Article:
|Penang State Assembly Building|
Bangunan Dewan Undangan Negeri Pulau Pinang (Malay)
|Former names||Magistrate's Courts,|
Central Police Station
|Type||State Legislative Assembly|
10200 George Town,
|Town or city||George Town, Penang|
|Current tenants||Government of Penang|
|Owner||Government of Penang|
|Criteria||ii, iii, iv|
|Designated||2008 (32nd session)|
The Penang State Assembly Building is the home of the Penang State Legislative Assembly. It is located at Light Street in the city of George Town in Penang, Malaysia, within the city's UNESCO World Heritage Site. All State Legislative Assembly proceedings are held within the building
Built in the 1820s, the Anglo-Indian classical style building originally served as part of George Town's Central Police Station. It was only in 1959 when the building was converted into the current home of the State Legislative Assembly.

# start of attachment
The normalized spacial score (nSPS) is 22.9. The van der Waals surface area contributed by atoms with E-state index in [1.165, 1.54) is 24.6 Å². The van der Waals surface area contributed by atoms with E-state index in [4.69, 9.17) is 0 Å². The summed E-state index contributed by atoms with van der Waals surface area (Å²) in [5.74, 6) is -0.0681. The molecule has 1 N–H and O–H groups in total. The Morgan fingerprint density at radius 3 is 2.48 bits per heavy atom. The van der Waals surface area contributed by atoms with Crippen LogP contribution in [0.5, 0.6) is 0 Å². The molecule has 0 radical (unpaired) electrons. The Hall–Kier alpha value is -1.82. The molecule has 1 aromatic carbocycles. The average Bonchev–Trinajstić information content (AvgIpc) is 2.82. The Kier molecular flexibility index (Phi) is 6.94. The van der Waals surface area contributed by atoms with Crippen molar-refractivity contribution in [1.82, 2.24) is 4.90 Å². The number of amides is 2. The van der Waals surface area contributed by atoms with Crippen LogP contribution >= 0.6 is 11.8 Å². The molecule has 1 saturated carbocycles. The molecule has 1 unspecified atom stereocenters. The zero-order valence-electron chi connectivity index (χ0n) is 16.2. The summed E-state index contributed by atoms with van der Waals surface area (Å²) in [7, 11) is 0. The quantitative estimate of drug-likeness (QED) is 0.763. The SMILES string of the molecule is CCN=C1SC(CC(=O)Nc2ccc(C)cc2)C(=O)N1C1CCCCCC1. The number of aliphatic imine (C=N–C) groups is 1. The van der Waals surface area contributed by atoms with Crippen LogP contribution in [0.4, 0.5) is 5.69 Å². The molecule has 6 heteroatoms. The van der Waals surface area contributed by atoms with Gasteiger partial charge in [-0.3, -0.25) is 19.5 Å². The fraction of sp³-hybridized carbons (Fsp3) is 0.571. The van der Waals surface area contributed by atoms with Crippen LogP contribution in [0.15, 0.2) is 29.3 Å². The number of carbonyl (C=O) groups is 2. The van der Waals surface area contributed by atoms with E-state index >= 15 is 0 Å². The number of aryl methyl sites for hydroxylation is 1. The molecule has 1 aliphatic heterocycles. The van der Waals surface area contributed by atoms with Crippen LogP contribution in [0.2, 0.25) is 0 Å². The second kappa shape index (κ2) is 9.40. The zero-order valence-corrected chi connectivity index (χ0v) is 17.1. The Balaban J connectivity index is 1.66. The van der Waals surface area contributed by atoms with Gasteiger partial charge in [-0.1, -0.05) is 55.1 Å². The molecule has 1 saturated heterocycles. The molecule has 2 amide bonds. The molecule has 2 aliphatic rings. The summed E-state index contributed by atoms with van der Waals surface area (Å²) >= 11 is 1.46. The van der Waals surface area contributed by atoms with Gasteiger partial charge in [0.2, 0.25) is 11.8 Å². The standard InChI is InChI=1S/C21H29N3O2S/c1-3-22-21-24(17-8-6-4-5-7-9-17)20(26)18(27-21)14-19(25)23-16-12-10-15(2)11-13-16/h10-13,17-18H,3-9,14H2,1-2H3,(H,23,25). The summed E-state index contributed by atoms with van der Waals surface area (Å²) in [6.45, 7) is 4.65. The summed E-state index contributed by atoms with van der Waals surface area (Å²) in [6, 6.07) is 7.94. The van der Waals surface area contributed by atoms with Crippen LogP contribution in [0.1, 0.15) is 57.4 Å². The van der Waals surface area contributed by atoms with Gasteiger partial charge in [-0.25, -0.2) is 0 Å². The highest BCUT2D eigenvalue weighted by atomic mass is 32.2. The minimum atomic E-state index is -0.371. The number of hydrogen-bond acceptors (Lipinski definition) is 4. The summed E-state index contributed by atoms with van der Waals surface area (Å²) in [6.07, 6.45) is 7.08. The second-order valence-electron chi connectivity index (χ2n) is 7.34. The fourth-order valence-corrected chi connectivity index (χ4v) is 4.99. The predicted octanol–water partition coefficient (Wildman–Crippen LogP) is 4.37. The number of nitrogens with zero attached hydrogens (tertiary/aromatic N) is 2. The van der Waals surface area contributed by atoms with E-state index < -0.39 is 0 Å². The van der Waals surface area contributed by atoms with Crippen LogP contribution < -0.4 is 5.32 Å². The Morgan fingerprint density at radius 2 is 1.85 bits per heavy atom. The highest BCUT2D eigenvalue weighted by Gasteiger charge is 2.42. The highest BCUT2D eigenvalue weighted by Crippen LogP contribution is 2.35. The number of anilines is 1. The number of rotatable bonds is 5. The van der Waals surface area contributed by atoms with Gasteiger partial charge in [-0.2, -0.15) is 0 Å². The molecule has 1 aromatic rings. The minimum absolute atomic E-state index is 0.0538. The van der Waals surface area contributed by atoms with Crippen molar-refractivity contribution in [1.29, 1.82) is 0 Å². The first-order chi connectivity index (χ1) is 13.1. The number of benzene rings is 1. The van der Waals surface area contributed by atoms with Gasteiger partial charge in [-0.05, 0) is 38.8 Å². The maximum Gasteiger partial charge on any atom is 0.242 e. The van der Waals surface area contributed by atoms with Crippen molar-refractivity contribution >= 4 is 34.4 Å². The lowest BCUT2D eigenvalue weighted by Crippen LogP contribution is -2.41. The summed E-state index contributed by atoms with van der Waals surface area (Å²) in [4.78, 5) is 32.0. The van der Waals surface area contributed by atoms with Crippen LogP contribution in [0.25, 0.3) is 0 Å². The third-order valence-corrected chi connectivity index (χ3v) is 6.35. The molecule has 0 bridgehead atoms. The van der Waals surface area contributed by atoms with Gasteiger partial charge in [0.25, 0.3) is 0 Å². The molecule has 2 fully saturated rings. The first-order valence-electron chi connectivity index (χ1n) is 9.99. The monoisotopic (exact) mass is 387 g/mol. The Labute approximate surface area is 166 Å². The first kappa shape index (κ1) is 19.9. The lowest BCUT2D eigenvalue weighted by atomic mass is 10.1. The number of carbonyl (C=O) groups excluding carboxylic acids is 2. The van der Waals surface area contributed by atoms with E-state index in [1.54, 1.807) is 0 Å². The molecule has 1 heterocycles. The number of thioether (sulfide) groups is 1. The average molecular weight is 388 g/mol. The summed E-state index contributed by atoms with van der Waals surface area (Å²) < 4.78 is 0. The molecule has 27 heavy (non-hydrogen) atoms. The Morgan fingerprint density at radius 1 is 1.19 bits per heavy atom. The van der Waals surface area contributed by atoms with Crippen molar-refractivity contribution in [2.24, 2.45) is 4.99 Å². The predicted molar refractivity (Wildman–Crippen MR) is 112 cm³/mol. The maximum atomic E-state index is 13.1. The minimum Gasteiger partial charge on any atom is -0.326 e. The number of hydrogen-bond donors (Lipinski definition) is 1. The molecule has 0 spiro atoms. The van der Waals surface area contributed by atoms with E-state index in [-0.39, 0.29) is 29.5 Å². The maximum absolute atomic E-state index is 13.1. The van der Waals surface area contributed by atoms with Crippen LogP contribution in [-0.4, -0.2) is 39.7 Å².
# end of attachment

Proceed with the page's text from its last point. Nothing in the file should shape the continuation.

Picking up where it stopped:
The Penang State Assembly Building was designed in the Anglo-Indian classical style, and contains elements of classical Greek and Palladian architectures. For instance, the massive white colonnades supporting a large pediment were inspired by ancient Greek temples.
The building now known as the Penang State Assembly Building was built sometime in the 1820s, although its exact date of construction has not been determined. As with many other buildings of that particular period, this building was constructed by convict labourers sent from India.
Originally, the building was part of George Town's Central Police Station, housing the Recorder's and Magistrate's Courts. It was renovated in 1874, while another administrative building was added to the police complex in 1890.
The building retained its judicial function until 1959, when it was finally converted for use by the newly-formed Penang State Legislative Assembly. The conversion of the building into the present-day State Assembly Building cost $150,000 (Malaya and British Borneo dollar).